- Following the course's “Asian History” and “Western History” curriculums, second-year students will choose basic readings in Asian or Western history, as well as readings and overview classes in world, Asian, or Western history, thereby learning to read historical materials and research papers and acquiring advanced knowledge of world history.
- From the third year, students will choose seminar-style classes and special classes on world, Asian, or Western history, learning to read and analyze more advanced historical materials and research papers, as well as about cutting-edge research on world history.
- After mastering these subjects, students in their fourth year are required to write their graduation thesis while taking a graduation thesis seminar course.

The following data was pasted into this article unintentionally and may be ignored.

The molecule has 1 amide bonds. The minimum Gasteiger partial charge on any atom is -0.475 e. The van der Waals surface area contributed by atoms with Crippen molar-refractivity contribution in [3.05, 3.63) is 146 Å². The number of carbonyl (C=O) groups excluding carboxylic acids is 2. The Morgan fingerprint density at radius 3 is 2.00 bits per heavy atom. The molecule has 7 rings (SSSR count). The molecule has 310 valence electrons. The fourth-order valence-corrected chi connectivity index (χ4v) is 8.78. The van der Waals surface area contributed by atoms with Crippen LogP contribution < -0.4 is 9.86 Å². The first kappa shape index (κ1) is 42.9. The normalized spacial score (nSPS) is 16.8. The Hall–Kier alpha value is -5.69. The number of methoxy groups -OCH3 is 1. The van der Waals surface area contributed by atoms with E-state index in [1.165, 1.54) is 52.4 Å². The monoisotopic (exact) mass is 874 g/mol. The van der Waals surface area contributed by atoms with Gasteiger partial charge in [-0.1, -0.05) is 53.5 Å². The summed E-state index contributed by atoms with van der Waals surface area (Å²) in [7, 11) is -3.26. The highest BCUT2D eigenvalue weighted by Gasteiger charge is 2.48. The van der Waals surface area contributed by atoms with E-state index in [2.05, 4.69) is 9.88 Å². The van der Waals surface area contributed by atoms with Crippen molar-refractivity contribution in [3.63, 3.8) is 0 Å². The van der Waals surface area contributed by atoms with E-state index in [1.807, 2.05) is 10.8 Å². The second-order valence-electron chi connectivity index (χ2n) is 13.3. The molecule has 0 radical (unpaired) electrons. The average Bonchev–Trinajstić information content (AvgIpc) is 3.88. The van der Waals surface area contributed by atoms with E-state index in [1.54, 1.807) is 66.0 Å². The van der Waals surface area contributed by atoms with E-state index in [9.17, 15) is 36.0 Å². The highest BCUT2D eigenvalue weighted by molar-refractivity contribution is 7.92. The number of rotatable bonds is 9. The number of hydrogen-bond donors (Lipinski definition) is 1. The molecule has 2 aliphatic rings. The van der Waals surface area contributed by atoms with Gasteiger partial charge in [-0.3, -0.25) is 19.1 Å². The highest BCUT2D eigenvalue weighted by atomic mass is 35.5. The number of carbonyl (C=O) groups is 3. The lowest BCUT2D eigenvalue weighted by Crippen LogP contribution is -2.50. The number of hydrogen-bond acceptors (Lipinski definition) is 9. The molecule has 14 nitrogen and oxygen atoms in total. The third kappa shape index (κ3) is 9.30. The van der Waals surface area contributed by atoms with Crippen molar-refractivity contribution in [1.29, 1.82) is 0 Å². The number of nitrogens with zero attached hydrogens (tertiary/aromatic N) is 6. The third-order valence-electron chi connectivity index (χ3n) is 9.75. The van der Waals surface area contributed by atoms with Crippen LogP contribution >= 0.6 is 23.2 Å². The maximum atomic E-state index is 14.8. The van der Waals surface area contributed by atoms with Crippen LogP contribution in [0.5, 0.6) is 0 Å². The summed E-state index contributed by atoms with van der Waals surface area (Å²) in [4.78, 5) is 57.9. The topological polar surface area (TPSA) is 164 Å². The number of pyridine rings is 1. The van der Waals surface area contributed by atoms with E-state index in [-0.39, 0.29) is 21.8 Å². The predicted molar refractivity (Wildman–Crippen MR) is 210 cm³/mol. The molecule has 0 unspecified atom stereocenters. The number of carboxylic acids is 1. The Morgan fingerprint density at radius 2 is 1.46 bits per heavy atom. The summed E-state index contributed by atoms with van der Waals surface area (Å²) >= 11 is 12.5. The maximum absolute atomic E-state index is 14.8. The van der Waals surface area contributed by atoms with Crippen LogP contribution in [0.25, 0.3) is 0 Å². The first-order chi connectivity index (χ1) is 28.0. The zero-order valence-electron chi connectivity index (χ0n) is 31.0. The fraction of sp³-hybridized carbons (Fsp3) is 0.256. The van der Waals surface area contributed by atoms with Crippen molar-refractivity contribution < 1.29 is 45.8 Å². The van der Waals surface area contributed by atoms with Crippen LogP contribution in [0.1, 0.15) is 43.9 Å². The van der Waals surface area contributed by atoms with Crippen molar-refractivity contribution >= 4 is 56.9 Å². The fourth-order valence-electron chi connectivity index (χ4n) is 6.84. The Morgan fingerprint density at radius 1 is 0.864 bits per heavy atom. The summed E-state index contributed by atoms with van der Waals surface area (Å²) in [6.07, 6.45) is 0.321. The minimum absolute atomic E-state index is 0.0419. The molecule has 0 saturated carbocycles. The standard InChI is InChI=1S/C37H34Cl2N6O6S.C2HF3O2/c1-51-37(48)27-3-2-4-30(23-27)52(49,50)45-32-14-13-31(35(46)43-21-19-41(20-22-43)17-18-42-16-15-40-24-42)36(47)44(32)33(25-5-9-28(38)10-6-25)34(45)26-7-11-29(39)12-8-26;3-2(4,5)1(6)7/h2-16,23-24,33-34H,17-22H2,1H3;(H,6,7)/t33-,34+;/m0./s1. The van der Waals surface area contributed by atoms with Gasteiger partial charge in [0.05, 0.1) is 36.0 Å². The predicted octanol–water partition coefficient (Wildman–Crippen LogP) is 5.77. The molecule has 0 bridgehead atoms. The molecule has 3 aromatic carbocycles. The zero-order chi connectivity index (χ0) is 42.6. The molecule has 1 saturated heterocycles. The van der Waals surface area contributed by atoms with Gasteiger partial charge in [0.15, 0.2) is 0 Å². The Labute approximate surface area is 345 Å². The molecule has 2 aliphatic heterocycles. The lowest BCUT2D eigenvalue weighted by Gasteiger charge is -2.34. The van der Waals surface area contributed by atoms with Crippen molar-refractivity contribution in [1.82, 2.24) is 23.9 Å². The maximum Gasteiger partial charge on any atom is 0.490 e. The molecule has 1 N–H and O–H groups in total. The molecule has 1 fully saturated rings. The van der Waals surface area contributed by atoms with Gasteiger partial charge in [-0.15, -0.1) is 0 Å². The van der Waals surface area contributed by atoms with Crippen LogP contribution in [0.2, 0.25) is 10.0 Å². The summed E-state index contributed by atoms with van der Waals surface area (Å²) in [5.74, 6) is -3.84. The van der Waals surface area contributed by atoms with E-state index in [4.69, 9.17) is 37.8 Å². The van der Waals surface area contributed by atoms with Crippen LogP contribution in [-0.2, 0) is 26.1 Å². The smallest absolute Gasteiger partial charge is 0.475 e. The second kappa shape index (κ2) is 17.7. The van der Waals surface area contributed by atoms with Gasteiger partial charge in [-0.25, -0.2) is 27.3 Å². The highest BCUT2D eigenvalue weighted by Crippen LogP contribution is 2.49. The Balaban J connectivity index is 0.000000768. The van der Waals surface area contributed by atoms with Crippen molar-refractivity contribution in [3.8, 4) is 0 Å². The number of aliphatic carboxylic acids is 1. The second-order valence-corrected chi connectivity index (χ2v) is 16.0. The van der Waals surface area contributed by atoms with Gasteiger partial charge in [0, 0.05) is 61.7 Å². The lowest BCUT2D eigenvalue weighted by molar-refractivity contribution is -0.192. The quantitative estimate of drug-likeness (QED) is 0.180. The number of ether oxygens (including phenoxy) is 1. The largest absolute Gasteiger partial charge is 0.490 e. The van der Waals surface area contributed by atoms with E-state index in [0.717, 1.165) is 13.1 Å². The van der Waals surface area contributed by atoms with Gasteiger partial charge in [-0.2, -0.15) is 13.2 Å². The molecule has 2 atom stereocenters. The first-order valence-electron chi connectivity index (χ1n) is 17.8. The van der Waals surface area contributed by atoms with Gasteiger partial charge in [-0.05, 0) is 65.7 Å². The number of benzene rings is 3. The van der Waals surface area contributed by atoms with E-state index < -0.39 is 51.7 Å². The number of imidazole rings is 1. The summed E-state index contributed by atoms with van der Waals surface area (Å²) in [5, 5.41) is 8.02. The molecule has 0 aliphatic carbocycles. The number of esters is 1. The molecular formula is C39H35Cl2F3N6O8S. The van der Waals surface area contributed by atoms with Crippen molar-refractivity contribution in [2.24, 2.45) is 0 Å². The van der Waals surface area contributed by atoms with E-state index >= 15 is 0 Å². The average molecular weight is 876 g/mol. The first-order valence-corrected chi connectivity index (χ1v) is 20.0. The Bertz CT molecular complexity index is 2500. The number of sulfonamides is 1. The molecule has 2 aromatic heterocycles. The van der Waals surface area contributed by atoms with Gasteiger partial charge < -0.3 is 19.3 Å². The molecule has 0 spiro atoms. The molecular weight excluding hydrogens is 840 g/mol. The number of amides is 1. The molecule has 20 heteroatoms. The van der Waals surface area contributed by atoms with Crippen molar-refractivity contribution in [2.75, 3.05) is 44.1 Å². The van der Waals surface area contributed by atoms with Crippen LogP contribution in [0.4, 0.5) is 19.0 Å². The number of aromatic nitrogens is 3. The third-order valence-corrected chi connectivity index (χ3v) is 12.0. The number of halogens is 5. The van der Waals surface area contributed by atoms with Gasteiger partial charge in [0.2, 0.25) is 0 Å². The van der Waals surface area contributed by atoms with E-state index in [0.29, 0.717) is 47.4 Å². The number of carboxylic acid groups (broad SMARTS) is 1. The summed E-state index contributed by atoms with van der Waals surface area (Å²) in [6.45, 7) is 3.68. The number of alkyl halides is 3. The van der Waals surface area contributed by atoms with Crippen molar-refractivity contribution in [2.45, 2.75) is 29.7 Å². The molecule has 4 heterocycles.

There are more opportunities to receive direct instruction from faculty members in readings, seminar-style classes, and graduation thesis classes. Students are encouraged to maintain a close relationship with their teachers to take advantage of the small class sizes. For this reason, they should actively participate in undergraduate and graduate history events. This includes the “Newcomer's Hike” (one-day trip), usually held in May or June. You can see what the history course community at the university is actually like. In addition, Room 220 on the second floor of the School of Literature and Human Sciences' building is the History Undergraduate Instruction Room, Room 213 is the Western History Graduate Student Instruction Room, and Room 215 is Asian History Graduate Student Instruction Room. Please feel free to come in and get information firsthand from undergraduate and graduate students. When choosing a course, this information will surely be useful.